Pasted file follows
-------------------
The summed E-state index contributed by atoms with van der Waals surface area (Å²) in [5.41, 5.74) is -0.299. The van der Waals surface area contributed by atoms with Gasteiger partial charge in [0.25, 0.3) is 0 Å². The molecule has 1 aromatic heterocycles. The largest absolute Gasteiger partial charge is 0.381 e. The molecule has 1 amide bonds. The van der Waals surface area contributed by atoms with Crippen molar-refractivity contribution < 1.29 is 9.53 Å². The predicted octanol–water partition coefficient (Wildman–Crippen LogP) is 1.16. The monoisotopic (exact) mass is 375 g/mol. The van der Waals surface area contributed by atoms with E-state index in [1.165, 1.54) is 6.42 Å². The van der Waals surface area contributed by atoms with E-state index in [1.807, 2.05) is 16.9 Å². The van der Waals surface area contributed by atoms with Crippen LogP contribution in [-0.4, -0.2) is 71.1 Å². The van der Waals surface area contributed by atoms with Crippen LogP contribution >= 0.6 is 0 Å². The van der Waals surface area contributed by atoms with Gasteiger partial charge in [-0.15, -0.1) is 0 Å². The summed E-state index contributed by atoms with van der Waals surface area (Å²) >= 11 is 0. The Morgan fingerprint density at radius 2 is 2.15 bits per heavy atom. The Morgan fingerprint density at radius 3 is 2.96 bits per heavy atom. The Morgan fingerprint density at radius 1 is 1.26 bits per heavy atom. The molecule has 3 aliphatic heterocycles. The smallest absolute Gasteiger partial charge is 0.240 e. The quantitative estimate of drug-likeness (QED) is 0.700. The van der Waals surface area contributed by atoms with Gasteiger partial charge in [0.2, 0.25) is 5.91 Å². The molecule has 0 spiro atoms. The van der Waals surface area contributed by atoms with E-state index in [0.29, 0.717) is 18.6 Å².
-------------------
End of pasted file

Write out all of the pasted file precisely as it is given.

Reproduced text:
The summed E-state index contributed by atoms with van der Waals surface area (Å²) in [5.41, 5.74) is -0.299. The van der Waals surface area contributed by atoms with Gasteiger partial charge in [0.25, 0.3) is 0 Å². The molecule has 1 aromatic heterocycles. The largest absolute Gasteiger partial charge is 0.381 e. The molecule has 1 amide bonds. The van der Waals surface area contributed by atoms with Crippen molar-refractivity contribution < 1.29 is 9.53 Å². The predicted octanol–water partition coefficient (Wildman–Crippen LogP) is 1.16. The monoisotopic (exact) mass is 375 g/mol. The van der Waals surface area contributed by atoms with E-state index in [1.165, 1.54) is 6.42 Å². The van der Waals surface area contributed by atoms with E-state index in [1.807, 2.05) is 16.9 Å². The van der Waals surface area contributed by atoms with Crippen LogP contribution in [-0.4, -0.2) is 71.1 Å². The van der Waals surface area contributed by atoms with Crippen LogP contribution >= 0.6 is 0 Å². The van der Waals surface area contributed by atoms with Gasteiger partial charge in [-0.15, -0.1) is 0 Å². The summed E-state index contributed by atoms with van der Waals surface area (Å²) >= 11 is 0. The Morgan fingerprint density at radius 2 is 2.15 bits per heavy atom. The Morgan fingerprint density at radius 3 is 2.96 bits per heavy atom. The Morgan fingerprint density at radius 1 is 1.26 bits per heavy atom. The molecule has 3 aliphatic heterocycles. The smallest absolute Gasteiger partial charge is 0.240 e. The quantitative estimate of drug-likeness (QED) is 0.700. The van der Waals surface area contributed by atoms with Gasteiger partial charge in [0.2, 0.25) is 5.91 Å². The molecule has 0 spiro atoms. The van der Waals surface area contributed by atoms with E-state index in [0.29, 0.717) is 18.6 Å².